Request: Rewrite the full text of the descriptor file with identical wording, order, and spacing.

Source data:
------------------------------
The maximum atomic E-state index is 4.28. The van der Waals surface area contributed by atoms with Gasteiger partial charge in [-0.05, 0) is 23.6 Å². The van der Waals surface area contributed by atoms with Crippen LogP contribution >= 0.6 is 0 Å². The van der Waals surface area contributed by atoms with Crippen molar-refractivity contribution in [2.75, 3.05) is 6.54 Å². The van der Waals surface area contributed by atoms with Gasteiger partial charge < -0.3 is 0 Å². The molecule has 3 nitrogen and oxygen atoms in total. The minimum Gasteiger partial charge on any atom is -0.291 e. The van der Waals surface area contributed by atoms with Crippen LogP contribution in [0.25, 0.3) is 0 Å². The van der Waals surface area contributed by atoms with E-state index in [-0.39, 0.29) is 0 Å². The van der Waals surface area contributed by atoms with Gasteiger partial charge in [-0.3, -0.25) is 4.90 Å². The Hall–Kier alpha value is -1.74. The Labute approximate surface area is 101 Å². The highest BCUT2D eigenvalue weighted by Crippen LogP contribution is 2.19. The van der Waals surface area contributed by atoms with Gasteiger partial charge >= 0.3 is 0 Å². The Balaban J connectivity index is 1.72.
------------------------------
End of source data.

The maximum atomic E-state index is 4.28. The van der Waals surface area contributed by atoms with Gasteiger partial charge in [-0.05, 0) is 23.6 Å². The van der Waals surface area contributed by atoms with Crippen LogP contribution >= 0.6 is 0 Å². The van der Waals surface area contributed by atoms with Crippen molar-refractivity contribution in [2.75, 3.05) is 6.54 Å². The van der Waals surface area contributed by atoms with Gasteiger partial charge < -0.3 is 0 Å². The molecule has 3 nitrogen and oxygen atoms in total. The minimum Gasteiger partial charge on any atom is -0.291 e. The van der Waals surface area contributed by atoms with Crippen LogP contribution in [0.25, 0.3) is 0 Å². The van der Waals surface area contributed by atoms with E-state index in [-0.39, 0.29) is 0 Å². The van der Waals surface area contributed by atoms with Gasteiger partial charge in [-0.3, -0.25) is 4.90 Å². The Hall–Kier alpha value is -1.74. The Labute approximate surface area is 101 Å². The highest BCUT2D eigenvalue weighted by Crippen LogP contribution is 2.19. The van der Waals surface area contributed by atoms with Gasteiger partial charge >= 0.3 is 0 Å². The Balaban J connectivity index is 1.72.